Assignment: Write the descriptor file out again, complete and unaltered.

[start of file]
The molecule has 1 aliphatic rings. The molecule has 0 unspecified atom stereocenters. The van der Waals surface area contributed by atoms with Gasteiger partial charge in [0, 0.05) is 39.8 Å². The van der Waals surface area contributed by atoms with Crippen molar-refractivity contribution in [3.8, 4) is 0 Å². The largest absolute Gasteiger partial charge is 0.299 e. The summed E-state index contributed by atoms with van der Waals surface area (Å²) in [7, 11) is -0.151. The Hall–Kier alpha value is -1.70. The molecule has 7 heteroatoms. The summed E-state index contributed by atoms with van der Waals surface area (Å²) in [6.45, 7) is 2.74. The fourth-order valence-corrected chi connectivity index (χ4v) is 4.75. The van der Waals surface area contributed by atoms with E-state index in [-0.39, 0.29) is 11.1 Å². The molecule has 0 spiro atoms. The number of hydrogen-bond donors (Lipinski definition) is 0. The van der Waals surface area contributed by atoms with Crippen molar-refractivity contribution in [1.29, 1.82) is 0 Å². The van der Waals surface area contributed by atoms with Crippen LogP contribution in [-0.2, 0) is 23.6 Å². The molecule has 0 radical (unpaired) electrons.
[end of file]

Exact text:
The molecule has 1 aliphatic rings. The molecule has 0 unspecified atom stereocenters. The van der Waals surface area contributed by atoms with Gasteiger partial charge in [0, 0.05) is 39.8 Å². The van der Waals surface area contributed by atoms with Crippen molar-refractivity contribution in [3.8, 4) is 0 Å². The largest absolute Gasteiger partial charge is 0.299 e. The summed E-state index contributed by atoms with van der Waals surface area (Å²) in [7, 11) is -0.151. The Hall–Kier alpha value is -1.70. The molecule has 7 heteroatoms. The summed E-state index contributed by atoms with van der Waals surface area (Å²) in [6.45, 7) is 2.74. The fourth-order valence-corrected chi connectivity index (χ4v) is 4.75. The van der Waals surface area contributed by atoms with E-state index in [-0.39, 0.29) is 11.1 Å². The molecule has 0 spiro atoms. The number of hydrogen-bond donors (Lipinski definition) is 0. The van der Waals surface area contributed by atoms with Crippen molar-refractivity contribution in [1.29, 1.82) is 0 Å². The van der Waals surface area contributed by atoms with Crippen LogP contribution in [-0.2, 0) is 23.6 Å². The molecule has 0 radical (unpaired) electrons.